No matter who you voted for or what party you belong to, I think we can agree on one thing - access to high-speed broadband is one of the most important issues in the US today.
In America we want institutions that make our democracy strong—that seems like a no brainer.
[Speech] On of the two historic accomplishments of the current Federal Communications Commission is that it is the first FCC to interpret its statutory mandate to say it doesn’t have much legal authority or policy rights to regulate broadcasters,
I rise today to talk about the truth, and its relationship to democracy.
Much has been said and written over the course of the last week about the plan to restore Internet freedom. But much of the discussion has brought more heat than light.
According to the Federal Communications Commission’s last-published report, 24 million Americans lack access to high-speed internet service, with 19 million of them in rural areas.
The Department of Veterans Affairs has been aggressively implementing telehealth services. And at the Federal Communications Commission, we’ve been working to seize the opportunities of connected health for all Americans, including veterans.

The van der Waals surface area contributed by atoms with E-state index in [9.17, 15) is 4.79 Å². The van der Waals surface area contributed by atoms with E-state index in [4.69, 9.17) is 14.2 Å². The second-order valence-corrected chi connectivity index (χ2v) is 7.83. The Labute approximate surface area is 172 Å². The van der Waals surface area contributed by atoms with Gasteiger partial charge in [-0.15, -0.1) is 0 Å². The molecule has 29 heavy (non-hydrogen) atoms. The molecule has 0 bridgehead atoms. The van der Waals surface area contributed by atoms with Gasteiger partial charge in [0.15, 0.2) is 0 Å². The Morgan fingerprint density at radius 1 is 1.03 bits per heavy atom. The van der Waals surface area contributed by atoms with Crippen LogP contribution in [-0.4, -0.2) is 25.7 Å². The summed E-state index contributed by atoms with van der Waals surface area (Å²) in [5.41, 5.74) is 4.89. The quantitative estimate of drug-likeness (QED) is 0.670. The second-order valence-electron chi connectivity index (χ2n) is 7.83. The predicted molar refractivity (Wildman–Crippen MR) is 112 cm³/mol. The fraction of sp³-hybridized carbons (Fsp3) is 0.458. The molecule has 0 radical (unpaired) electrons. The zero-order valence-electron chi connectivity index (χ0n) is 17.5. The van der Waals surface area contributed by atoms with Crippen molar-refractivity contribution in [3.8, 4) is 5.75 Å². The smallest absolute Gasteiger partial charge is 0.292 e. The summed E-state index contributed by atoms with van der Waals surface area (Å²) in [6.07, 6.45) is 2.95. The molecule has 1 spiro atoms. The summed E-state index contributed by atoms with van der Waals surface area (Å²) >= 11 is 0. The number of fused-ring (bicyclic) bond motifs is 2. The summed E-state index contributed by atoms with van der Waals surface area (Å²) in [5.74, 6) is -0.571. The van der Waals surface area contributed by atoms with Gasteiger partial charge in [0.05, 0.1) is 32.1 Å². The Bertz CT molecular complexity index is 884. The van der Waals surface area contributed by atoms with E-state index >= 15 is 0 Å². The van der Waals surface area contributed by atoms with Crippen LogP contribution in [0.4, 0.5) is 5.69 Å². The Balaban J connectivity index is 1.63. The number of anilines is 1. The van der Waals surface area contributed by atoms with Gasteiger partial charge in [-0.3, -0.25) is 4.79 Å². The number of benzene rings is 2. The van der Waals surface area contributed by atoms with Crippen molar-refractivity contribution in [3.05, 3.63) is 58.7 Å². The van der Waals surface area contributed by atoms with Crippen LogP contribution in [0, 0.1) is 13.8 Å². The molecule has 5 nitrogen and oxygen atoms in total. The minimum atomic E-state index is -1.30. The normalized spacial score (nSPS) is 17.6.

I’m pleased to note that the Americas region continues to work hard and steadily advance regional proposals for the 2019 International Telecommunication Union World Radio Conference. We are deeply focused on the WRC-19.
I thought I’d focus on what the Federal Communications Commission is doing to promote US leadership in some of the most promising sectors of our economy.
Several elements involved in the deployment of Smart Cities rely on Federal Communications Commission activity or involvement. Let’s explore some of the policy issues and discussions that may be necessary to make Smart Cities happen in the near te